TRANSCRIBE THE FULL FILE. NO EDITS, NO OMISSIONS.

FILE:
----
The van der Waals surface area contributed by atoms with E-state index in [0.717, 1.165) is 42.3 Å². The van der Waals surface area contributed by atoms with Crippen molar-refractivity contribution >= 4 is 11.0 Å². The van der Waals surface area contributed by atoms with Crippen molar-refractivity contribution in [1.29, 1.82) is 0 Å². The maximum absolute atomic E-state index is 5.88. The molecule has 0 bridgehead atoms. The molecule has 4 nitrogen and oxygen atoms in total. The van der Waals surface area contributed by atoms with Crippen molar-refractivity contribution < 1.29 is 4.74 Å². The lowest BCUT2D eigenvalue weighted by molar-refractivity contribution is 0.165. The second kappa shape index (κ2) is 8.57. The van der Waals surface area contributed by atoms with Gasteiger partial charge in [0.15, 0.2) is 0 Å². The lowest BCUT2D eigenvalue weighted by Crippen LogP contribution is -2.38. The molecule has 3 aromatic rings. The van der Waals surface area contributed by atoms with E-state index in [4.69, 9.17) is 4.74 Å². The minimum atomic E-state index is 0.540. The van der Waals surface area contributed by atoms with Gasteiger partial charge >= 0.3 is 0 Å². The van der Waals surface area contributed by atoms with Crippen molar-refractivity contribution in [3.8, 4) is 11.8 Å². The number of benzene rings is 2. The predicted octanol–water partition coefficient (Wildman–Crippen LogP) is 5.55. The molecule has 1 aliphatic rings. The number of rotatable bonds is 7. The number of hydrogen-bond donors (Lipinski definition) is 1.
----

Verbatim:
The van der Waals surface area contributed by atoms with E-state index in [0.717, 1.165) is 42.3 Å². The van der Waals surface area contributed by atoms with Crippen molar-refractivity contribution >= 4 is 11.0 Å². The van der Waals surface area contributed by atoms with Crippen molar-refractivity contribution in [1.29, 1.82) is 0 Å². The maximum absolute atomic E-state index is 5.88. The molecule has 0 bridgehead atoms. The molecule has 4 nitrogen and oxygen atoms in total. The van der Waals surface area contributed by atoms with Crippen molar-refractivity contribution < 1.29 is 4.74 Å². The lowest BCUT2D eigenvalue weighted by molar-refractivity contribution is 0.165. The second kappa shape index (κ2) is 8.57. The van der Waals surface area contributed by atoms with Gasteiger partial charge in [0.15, 0.2) is 0 Å². The lowest BCUT2D eigenvalue weighted by Crippen LogP contribution is -2.38. The molecule has 3 aromatic rings. The van der Waals surface area contributed by atoms with E-state index in [4.69, 9.17) is 4.74 Å². The minimum atomic E-state index is 0.540. The van der Waals surface area contributed by atoms with Gasteiger partial charge >= 0.3 is 0 Å². The van der Waals surface area contributed by atoms with Crippen molar-refractivity contribution in [3.8, 4) is 11.8 Å². The number of benzene rings is 2. The predicted octanol–water partition coefficient (Wildman–Crippen LogP) is 5.55. The molecule has 1 aliphatic rings. The number of rotatable bonds is 7. The number of hydrogen-bond donors (Lipinski definition) is 1.